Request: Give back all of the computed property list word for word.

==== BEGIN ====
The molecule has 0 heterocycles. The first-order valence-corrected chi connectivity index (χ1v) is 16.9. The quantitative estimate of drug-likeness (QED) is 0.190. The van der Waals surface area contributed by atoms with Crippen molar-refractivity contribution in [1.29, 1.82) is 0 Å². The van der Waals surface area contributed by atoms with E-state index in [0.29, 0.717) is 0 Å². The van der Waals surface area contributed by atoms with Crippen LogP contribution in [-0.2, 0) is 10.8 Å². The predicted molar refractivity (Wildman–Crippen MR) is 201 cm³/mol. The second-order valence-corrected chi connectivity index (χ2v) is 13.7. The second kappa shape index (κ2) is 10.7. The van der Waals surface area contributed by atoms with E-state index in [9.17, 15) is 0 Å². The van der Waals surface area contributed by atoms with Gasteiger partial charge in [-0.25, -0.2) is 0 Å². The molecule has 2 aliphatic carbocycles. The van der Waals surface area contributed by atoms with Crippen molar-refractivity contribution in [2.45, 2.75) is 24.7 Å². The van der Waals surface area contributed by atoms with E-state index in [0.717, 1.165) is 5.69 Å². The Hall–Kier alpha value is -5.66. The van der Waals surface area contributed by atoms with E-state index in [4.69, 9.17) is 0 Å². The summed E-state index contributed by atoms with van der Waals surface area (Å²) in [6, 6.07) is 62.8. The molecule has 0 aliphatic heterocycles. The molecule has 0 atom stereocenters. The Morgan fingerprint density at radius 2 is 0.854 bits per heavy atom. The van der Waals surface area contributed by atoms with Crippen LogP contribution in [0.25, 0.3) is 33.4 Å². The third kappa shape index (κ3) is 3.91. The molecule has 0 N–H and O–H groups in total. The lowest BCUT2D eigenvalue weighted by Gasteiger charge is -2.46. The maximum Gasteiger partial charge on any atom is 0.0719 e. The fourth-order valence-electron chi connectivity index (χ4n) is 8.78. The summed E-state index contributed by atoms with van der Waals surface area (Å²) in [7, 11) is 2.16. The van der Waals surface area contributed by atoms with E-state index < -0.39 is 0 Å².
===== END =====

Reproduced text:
The molecule has 0 heterocycles. The first-order valence-corrected chi connectivity index (χ1v) is 16.9. The quantitative estimate of drug-likeness (QED) is 0.190. The van der Waals surface area contributed by atoms with Crippen molar-refractivity contribution in [1.29, 1.82) is 0 Å². The van der Waals surface area contributed by atoms with E-state index in [0.29, 0.717) is 0 Å². The van der Waals surface area contributed by atoms with Crippen LogP contribution in [-0.2, 0) is 10.8 Å². The predicted molar refractivity (Wildman–Crippen MR) is 201 cm³/mol. The second-order valence-corrected chi connectivity index (χ2v) is 13.7. The second kappa shape index (κ2) is 10.7. The van der Waals surface area contributed by atoms with E-state index in [9.17, 15) is 0 Å². The van der Waals surface area contributed by atoms with Gasteiger partial charge in [-0.25, -0.2) is 0 Å². The molecule has 2 aliphatic carbocycles. The van der Waals surface area contributed by atoms with Crippen molar-refractivity contribution in [2.45, 2.75) is 24.7 Å². The van der Waals surface area contributed by atoms with E-state index in [0.717, 1.165) is 5.69 Å². The Hall–Kier alpha value is -5.66. The van der Waals surface area contributed by atoms with E-state index in [4.69, 9.17) is 0 Å². The summed E-state index contributed by atoms with van der Waals surface area (Å²) in [6, 6.07) is 62.8. The molecule has 0 aliphatic heterocycles. The molecule has 0 atom stereocenters. The Morgan fingerprint density at radius 2 is 0.854 bits per heavy atom. The van der Waals surface area contributed by atoms with Crippen LogP contribution in [0.25, 0.3) is 33.4 Å². The third kappa shape index (κ3) is 3.91. The molecule has 0 N–H and O–H groups in total. The lowest BCUT2D eigenvalue weighted by Gasteiger charge is -2.46. The maximum Gasteiger partial charge on any atom is 0.0719 e. The fourth-order valence-electron chi connectivity index (χ4n) is 8.78. The summed E-state index contributed by atoms with van der Waals surface area (Å²) in [7, 11) is 2.16. The van der Waals surface area contributed by atoms with E-state index < -0.39 is 0 Å².